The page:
Tuesday, April 23, 2013

What's Wrong With "Disability?" Part 2: Maybe Nothing!

This discussion about the recent NPR radio programs on Social Security Disability's programs suggest that there may be little or nothing wrong with Disability at all. They still don't mention Social Security Work Incentives, but it does seem like an example of cooler heads prevailing.

Incidentally, anyone who wants to understand economics and politics beyond moral denunciations and partisanship should make the Washington Post's Wonkblog a daily visit.

I also recommend these two other, less panicky views of Disability:

Leave Disability Insurance Alone!
Matthew Yglesias, Slate.com

Yes, Disability Payments Are Up, But It's Nothing To Be Surprised About
Kevin Drum, Mother Jones

Extra! Protest at the White House

ADAPT, (American Disabled for Attendant Programs Today), is protesting at the White House today, criticizing the Obama Administration's disability policy record. Apparently, people are being arrested.

I'm not a fan of most political protests. I approve of them; I just don't personally like them. However, ADAPT almost always knows what its doing. They have a knack for street theater, and they keep it fresh. ADAPT's demonstrations never seem like dusty Vietnam retreads. Most importantly, ADAPT always makes it crystal clear exactly what they want, publishing detailed position papers for each protest. The position papers themselves are specific, never vague or airy. What they propose is always not only symbolic, but useful.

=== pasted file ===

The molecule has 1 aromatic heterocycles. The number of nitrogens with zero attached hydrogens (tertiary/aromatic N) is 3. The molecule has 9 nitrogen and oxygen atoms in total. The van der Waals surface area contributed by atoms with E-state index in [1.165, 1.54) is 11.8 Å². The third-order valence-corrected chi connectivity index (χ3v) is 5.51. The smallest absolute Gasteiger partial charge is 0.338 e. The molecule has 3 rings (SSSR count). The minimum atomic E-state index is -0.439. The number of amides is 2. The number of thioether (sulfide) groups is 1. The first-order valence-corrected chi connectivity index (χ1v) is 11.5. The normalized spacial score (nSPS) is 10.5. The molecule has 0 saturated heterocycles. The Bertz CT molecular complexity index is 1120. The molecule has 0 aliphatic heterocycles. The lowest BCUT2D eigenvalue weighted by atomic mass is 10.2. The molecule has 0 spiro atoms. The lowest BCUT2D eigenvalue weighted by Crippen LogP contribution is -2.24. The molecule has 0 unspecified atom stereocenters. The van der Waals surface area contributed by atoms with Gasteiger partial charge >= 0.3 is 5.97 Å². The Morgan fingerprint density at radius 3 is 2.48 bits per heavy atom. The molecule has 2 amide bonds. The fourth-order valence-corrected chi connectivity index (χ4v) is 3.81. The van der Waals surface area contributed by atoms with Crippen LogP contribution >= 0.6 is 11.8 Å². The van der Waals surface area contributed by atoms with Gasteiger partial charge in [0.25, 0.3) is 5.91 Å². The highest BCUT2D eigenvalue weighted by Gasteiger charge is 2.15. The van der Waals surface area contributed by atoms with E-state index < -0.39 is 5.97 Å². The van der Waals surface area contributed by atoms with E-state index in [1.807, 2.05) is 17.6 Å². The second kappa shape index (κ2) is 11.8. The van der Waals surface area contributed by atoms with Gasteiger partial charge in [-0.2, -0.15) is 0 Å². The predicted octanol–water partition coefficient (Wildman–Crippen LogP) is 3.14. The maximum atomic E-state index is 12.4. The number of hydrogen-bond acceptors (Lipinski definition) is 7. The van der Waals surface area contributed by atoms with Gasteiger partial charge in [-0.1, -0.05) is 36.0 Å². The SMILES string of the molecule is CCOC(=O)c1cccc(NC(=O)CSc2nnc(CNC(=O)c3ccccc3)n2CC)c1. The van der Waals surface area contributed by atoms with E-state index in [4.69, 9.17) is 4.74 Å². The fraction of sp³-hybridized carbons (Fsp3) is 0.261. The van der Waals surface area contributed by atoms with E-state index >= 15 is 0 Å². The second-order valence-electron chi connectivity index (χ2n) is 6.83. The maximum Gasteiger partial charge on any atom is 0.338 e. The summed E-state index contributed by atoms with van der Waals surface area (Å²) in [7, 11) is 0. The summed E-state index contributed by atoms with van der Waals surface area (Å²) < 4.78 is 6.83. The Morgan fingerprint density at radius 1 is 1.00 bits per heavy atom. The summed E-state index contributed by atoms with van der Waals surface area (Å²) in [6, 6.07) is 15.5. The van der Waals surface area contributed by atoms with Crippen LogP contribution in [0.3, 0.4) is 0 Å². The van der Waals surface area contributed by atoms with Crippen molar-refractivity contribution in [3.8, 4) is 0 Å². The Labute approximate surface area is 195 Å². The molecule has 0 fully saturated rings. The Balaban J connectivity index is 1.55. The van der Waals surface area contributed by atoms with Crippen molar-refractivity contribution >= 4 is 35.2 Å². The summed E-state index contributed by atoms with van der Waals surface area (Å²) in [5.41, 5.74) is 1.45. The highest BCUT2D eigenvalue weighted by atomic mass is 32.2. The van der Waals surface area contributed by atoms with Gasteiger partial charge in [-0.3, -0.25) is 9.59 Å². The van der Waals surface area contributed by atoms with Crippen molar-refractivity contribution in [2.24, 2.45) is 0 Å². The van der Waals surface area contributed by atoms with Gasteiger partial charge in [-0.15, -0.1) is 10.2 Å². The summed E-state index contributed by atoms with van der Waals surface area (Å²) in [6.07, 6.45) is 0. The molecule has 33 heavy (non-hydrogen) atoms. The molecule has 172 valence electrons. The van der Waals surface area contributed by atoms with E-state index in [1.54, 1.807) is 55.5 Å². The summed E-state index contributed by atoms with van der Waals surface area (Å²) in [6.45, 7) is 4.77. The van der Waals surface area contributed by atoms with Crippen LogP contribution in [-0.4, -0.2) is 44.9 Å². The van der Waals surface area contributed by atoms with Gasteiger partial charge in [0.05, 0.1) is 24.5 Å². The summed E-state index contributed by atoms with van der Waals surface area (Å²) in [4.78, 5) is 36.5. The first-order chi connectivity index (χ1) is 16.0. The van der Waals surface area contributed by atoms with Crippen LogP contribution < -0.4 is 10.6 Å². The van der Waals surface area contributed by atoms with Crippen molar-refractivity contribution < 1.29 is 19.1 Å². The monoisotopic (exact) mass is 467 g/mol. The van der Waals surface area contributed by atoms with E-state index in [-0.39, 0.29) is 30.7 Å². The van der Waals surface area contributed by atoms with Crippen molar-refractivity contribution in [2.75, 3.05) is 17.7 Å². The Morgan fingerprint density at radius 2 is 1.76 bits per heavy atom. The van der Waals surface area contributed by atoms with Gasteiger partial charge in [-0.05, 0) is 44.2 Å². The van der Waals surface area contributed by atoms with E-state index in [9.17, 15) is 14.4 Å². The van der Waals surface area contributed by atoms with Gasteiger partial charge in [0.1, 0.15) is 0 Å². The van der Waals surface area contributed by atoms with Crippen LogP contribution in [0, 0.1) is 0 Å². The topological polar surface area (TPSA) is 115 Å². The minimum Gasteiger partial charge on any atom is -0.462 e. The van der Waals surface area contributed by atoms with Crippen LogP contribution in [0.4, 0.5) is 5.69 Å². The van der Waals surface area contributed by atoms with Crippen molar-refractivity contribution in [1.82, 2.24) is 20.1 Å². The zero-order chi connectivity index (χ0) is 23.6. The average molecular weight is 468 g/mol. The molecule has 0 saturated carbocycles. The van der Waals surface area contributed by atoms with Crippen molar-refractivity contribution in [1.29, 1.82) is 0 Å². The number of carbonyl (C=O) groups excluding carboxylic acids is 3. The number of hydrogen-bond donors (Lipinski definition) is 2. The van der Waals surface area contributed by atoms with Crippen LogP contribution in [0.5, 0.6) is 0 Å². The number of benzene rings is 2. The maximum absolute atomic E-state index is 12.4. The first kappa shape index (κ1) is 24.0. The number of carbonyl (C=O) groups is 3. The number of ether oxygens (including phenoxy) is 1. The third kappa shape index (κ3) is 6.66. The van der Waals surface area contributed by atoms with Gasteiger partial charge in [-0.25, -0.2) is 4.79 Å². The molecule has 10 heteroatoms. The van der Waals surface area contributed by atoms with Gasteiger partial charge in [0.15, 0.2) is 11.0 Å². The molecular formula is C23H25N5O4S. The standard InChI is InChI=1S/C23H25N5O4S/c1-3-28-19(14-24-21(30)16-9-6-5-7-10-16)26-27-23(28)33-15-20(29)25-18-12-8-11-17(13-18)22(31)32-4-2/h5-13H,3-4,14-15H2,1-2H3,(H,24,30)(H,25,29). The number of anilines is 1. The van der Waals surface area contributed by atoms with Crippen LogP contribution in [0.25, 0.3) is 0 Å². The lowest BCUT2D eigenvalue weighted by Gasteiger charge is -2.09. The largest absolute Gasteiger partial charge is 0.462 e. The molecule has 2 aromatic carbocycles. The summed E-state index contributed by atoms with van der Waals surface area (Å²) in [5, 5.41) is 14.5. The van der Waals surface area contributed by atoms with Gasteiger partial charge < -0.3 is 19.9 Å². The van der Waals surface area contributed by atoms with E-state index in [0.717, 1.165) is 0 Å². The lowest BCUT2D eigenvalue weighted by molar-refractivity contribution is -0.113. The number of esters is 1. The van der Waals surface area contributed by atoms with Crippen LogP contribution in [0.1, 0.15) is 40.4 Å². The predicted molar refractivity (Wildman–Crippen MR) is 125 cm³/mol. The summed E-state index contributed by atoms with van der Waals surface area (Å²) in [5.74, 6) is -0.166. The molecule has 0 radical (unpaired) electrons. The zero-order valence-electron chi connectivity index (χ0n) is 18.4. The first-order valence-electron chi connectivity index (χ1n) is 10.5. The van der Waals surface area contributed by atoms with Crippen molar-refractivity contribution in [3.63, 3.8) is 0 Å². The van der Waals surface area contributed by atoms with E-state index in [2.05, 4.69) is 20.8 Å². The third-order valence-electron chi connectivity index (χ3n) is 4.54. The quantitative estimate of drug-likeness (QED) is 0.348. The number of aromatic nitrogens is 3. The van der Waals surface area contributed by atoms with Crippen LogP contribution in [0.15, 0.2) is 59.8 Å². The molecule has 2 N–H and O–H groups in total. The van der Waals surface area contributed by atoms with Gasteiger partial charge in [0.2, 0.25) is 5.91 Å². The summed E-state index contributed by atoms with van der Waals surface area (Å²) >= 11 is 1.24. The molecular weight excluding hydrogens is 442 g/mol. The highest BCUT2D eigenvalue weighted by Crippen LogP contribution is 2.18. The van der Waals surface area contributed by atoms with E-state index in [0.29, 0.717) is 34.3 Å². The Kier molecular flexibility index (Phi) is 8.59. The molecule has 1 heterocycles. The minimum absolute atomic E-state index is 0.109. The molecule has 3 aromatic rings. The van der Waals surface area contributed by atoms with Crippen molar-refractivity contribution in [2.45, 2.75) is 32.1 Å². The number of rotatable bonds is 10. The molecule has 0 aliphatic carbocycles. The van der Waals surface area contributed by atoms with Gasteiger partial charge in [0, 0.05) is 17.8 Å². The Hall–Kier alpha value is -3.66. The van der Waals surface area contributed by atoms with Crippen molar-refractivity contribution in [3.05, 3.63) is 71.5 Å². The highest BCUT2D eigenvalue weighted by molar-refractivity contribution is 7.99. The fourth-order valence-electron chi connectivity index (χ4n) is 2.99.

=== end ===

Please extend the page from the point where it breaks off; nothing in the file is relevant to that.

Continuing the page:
Read ADAPT's position paper for today's protest at the White House. I don't claim to understand every policy reference, but overall it seems like an ambitious but realistic set of demands that the Obama Administration could, conceivably agree to.

Notice that none of the demands include legislation that would have to be voted on by Congress. They are all things the Administration could do on its own, without having to corral votes. After recent defeats and stalemates on gun control and the budget, here's a policy area where the Administration could make actual progress, and actually please a large, diverse political constituency ... people with disabilities.